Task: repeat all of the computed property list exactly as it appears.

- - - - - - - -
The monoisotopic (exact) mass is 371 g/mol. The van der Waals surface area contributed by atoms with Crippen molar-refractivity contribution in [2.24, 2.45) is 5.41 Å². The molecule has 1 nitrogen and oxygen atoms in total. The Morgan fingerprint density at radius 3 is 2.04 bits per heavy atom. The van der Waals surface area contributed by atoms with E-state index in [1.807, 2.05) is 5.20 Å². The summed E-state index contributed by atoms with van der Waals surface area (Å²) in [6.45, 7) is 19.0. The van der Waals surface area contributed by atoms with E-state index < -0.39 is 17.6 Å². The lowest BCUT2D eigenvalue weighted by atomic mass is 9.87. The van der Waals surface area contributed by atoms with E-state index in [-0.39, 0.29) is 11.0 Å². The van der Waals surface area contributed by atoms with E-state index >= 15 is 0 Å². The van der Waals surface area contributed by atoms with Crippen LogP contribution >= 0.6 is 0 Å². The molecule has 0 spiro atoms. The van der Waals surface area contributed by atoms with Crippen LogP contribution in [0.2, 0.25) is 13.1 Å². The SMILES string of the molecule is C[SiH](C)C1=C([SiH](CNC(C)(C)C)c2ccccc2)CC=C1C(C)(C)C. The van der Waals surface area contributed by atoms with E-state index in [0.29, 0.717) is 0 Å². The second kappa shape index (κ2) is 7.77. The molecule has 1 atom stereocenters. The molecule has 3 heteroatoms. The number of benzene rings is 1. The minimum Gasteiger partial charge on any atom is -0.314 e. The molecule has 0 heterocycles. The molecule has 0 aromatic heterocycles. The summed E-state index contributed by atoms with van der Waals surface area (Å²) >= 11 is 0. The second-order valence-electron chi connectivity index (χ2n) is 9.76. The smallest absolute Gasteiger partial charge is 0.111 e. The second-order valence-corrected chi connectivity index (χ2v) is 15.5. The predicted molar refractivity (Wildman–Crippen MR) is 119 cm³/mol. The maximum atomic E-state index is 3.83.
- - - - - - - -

The monoisotopic (exact) mass is 371 g/mol. The van der Waals surface area contributed by atoms with Crippen molar-refractivity contribution in [2.24, 2.45) is 5.41 Å². The molecule has 1 nitrogen and oxygen atoms in total. The Morgan fingerprint density at radius 3 is 2.04 bits per heavy atom. The van der Waals surface area contributed by atoms with E-state index in [1.807, 2.05) is 5.20 Å². The summed E-state index contributed by atoms with van der Waals surface area (Å²) in [6.45, 7) is 19.0. The van der Waals surface area contributed by atoms with E-state index < -0.39 is 17.6 Å². The lowest BCUT2D eigenvalue weighted by atomic mass is 9.87. The van der Waals surface area contributed by atoms with E-state index in [-0.39, 0.29) is 11.0 Å². The van der Waals surface area contributed by atoms with E-state index >= 15 is 0 Å². The van der Waals surface area contributed by atoms with Crippen LogP contribution >= 0.6 is 0 Å². The molecule has 0 spiro atoms. The van der Waals surface area contributed by atoms with Crippen LogP contribution in [0.2, 0.25) is 13.1 Å². The SMILES string of the molecule is C[SiH](C)C1=C([SiH](CNC(C)(C)C)c2ccccc2)CC=C1C(C)(C)C. The van der Waals surface area contributed by atoms with E-state index in [0.29, 0.717) is 0 Å². The second kappa shape index (κ2) is 7.77. The molecule has 1 atom stereocenters. The molecule has 3 heteroatoms. The number of benzene rings is 1. The minimum Gasteiger partial charge on any atom is -0.314 e. The molecule has 0 heterocycles. The molecule has 0 aromatic heterocycles. The summed E-state index contributed by atoms with van der Waals surface area (Å²) >= 11 is 0. The second-order valence-electron chi connectivity index (χ2n) is 9.76. The smallest absolute Gasteiger partial charge is 0.111 e. The second-order valence-corrected chi connectivity index (χ2v) is 15.5. The predicted molar refractivity (Wildman–Crippen MR) is 119 cm³/mol. The maximum atomic E-state index is 3.83.